This presentation was a playful banter between two experts—Steven Cohn of Miller School of Medicine in Miami and Lenny Feldman of Johns Hopkins in Baltimore—who showed us the evidence (and lack thereof) for several perioperative matters.
Issue No. 1: Timing of non-cardiac surgery after cardiac stent placement. The AHA/ACC guidelines suggest waiting 12 months after placement of a drug-eluting stent and 30-45 days for bare -metal stents. The speakers suggested that, based on limited data, waiting only 6 months might be sufficient time for patients to undergo non cardiac surgery. They were in support of the 30-45 day waiting period for bare-metal stents.
Issue No. 2: Care approach for hip fracture patients. Current models include admission to the hospitalist or orthopaedic service, with varying thresholds for medical consultations and subsequent follow ups. Other systems utilize true comanagement models. Experience suggests higher satisfaction from nurses and surgeons when patients are comanaged by hospitalists, but do we as a specialty have enough resources in terms of manpower to be involved in comanaging all ortho and other surgical patients? Is it professionally satisfying for hospitalists to comanage and, ultimately, how are patient outcomes impacted when patients are comanaged by hospitalists?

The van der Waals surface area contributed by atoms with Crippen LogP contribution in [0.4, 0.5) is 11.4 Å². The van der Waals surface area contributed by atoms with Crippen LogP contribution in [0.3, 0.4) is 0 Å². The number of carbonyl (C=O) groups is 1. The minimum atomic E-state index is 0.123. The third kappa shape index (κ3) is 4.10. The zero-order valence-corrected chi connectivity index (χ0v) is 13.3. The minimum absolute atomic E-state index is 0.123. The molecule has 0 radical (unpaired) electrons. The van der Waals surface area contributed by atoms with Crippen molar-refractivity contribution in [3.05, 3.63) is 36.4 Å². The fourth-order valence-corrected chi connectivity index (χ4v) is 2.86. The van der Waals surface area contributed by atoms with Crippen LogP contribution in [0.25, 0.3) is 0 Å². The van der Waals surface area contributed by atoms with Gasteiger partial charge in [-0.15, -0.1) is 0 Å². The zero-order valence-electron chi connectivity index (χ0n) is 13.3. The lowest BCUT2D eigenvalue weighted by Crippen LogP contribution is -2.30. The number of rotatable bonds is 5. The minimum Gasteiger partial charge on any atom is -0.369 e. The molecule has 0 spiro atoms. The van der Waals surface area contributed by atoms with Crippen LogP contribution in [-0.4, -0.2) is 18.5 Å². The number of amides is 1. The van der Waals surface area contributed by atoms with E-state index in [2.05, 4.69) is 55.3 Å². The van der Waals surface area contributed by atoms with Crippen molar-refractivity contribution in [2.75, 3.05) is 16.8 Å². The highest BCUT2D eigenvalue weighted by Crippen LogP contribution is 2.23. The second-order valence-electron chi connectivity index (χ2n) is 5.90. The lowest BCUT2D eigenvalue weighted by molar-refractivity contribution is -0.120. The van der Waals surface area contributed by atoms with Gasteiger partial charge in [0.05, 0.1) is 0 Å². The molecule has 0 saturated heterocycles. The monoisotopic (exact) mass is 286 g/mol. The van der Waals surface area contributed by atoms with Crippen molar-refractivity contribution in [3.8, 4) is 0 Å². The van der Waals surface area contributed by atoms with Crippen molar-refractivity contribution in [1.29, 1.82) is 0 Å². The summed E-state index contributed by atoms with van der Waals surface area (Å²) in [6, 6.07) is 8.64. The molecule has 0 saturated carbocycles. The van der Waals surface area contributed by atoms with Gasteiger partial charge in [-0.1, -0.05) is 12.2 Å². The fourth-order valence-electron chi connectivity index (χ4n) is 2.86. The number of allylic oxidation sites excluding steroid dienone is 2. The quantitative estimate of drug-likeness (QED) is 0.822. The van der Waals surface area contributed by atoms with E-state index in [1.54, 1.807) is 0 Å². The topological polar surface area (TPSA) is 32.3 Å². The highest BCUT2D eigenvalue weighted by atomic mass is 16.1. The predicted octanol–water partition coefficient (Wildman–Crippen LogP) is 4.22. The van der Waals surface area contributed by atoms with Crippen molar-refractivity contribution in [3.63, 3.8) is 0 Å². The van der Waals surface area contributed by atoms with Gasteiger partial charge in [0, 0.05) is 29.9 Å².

Dr. Cohn suggested there is limited benefit in hospitalist comanagement of low-risk, straightforward cases. There is data suggesting decrease in time to surgery, decrease in uti,DVT, and pressure ulcers with medical comanagement.
Issue No. 3: Routine, post-operative troponin monitoring for silent myocardial infarcts. Data showed 65% of patients with post-op MIs will not have symptoms. They may have a troponin leak or ECG changes. The controversy is that even if we detect a post-op MI, there is no good data that any interventions (eg, aspirin and statins, transferring to CCU or telemetry, performing cardiac catherization) would improve the patient mortality. There is data that shows the higher the troponin leak in post-operative patients, the higher the mortality except in low risk patients.
Issue No. 4: Preoperative dosing of glargine insulin. There are no guidelines in the U.S. In the U.K., the National Health Services recommends continuing glargine at 100%, which is what Dr. Cohn recommends for patients with sugars greater than 120 and without kidney disease. Dr. Lenny Feldman was more inclined to reduce the glargine dosing for patients, taking it the night before or the morning of surgery. Reduction could be anywhere from 50% to 80% of the patient’s usual dose. Certainly it is more safe to deal with hyperglycemia than it is to deal with hypoglycemia. However, we need to be mindful still of the complications associated with perioperative hypergylcemia. Ultimately, the dosing needs to be individualized and we can find the right balance to minimize both hypo and hyperglycemia in the perioperative period.
Dr. Ma is a member of Team Hospitalist.